Unit 2 - Immune Disorders Flashcards Preview

Microbiology And Immunology 2 > Unit 2 - Immune Disorders > Flashcards

Flashcards in Unit 2 - Immune Disorders Deck (71):
0

What is an auto immune disorder

Sometimes the immune system identifies parts of its own body as foreign and attacks them.

1

What is a hyper sensitivity or allergic reaction

The immune system over reacts to foreign invaders by producing too many antibiotics or other chemicals

2

What is immuno suppression

When the immune system does not react or cannot generate an appropriate immune response

3

What are the three types of immune disorders

Hypersensitivity, immune deficiencies, immunoproliferative disorders

4

What are the two types of hypersensitivity reaction

Allergic reaction, auto immune disease

5

What is hypersensitivity

Antigenic response beyond what is considered normal. Animal is sensitized to an antigen if exposed to that antigen again the immune system reacts in a damaging manner.

6

What are the four types of hypersensitivity

Type one, type two, type III, type 4

7

What is a type one hypersensitivity reaction

Anaphylactic shock

8

What is a type 2 hypersensitivity reaction

Cytotoxic

9

What is a type III hypersensitivity reaction

Immune complex

10

What is a type 4 hypersensitivity reaction

Cell mediated or delayed hypersensitivity

11

Describe an anaphylactic reaction

Allergic reaction provoked by reexposure to a specific Allergan. Exposure may be by ingestion, inhalation, injection, direct contact.

12

What is the treatment for an anaphylactic reaction

Epinephrine, antihistamines, corticosteroids

13

Describe the sensitization form of an anaphylactic reaction

An antigen is presented to helper T cells that stimulate the B cell production of ige antibodies specific to the antigen. Ige antibodies bind to the FC receptors on the surface of mast cells and basophils. Mast cells and basophils coated with ige become sensitized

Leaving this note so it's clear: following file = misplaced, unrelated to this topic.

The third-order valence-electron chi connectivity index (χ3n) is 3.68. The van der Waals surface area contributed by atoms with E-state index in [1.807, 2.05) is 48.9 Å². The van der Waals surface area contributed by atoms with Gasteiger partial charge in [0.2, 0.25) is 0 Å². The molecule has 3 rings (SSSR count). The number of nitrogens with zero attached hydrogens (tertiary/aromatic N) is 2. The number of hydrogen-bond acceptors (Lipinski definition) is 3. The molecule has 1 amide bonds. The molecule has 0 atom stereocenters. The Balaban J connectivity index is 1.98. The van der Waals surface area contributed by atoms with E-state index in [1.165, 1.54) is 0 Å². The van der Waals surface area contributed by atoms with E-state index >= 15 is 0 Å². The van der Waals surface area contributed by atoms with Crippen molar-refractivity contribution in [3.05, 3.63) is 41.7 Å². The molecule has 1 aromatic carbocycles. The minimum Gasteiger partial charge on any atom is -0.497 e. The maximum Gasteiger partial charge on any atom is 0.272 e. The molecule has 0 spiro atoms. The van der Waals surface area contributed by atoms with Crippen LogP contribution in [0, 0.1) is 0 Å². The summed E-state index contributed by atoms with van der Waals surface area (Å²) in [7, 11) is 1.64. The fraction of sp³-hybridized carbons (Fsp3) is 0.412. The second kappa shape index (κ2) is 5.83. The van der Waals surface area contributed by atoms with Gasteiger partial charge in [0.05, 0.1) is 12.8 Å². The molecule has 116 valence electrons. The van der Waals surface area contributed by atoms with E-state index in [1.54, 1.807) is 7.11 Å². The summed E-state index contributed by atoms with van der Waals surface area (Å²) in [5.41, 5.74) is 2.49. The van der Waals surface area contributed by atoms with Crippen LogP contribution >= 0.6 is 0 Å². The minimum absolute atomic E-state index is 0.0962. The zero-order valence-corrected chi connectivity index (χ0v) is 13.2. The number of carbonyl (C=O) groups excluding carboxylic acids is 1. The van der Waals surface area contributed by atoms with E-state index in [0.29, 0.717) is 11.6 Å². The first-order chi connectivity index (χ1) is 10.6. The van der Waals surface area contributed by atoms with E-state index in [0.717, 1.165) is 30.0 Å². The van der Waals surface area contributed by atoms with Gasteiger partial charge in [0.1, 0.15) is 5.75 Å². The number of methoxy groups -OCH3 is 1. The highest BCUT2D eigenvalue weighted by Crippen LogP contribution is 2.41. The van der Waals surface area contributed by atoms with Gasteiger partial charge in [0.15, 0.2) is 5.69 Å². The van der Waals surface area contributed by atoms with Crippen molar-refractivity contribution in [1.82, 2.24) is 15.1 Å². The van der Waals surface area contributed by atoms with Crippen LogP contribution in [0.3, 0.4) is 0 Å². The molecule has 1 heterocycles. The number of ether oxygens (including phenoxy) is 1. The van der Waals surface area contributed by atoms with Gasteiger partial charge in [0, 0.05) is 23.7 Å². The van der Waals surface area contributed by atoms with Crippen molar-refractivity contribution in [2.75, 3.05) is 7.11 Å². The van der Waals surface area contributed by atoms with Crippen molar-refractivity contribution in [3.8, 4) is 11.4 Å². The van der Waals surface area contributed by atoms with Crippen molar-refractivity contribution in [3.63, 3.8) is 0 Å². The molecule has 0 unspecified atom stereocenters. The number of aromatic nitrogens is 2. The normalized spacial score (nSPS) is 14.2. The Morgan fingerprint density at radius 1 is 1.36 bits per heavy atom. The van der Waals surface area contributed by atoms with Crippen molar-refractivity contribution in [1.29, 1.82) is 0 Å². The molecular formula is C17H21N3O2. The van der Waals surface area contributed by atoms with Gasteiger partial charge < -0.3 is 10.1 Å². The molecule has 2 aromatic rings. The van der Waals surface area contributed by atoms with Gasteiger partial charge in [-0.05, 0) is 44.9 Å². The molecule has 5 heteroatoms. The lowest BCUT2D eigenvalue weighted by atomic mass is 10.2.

14

Describe the. Second exposure form of an anaphylactic reaction

He antigen combines with two IGE antibodies on sensitized cells. Degranulation and secretion of histamines, prostaglandins and some other chemicals. Vasodilation of blood vessels and smooth muscle contraction

15

What is a systemic anaphylactic reaction

If antigen appears in blood, the result can be either anaphylactic shock or more localized reaction

16

What is a localized anaphylactic reaction

If Antigen enters to the skin, is ingested or inhaled the localized reaction is typical.

17

What is anaphylactic shock

Rare, life-threatening, immediate allergic reaction to food, and injection, and insect sting. Signs include severe respiratory distress and the sudden onset of diarrhea, vomiting, excessive drooling, shock, seizures, coma, death. Animals gums are very pale and the limbs are cold. Heart rate is fast but post is weak.

18

How do you counteract an anaphylactic reaction

IV injections of epinephrine is administered to counteract the reaction. Treatment for other associated problems such as difficulty breathing may be needed.

19

What is hives or urticaria

Allergic reaction to drugs, chemicals, something eaten, insect bites, sunlight. Develops within 20 minutes of exposure to allergens

20

Describe hives

These severe type of anaphylactic reaction. Small bumps occur on the skin. Often the hair stands up over the swellings and sometimes they itch

21

Describe facial swelling

Most often noticed on the face especially on the lips, the muzzle, around the eyes. Usually not life-threatening. Give antihistamines and corticosteroids

22

What is allergic asthma

Most often in cats. Occurs more frequently in summer and after going outdoors. Asthma attacks can be moderate or lengthy and severe

23

Describe the signs of allergic asthma

Coughing, shortness of breath, mouth breathing, breathing with abdominal efforts. This conviction occurs as a result of construction of the breathing passages triggered by the release of compounds such as histamines that combat allergens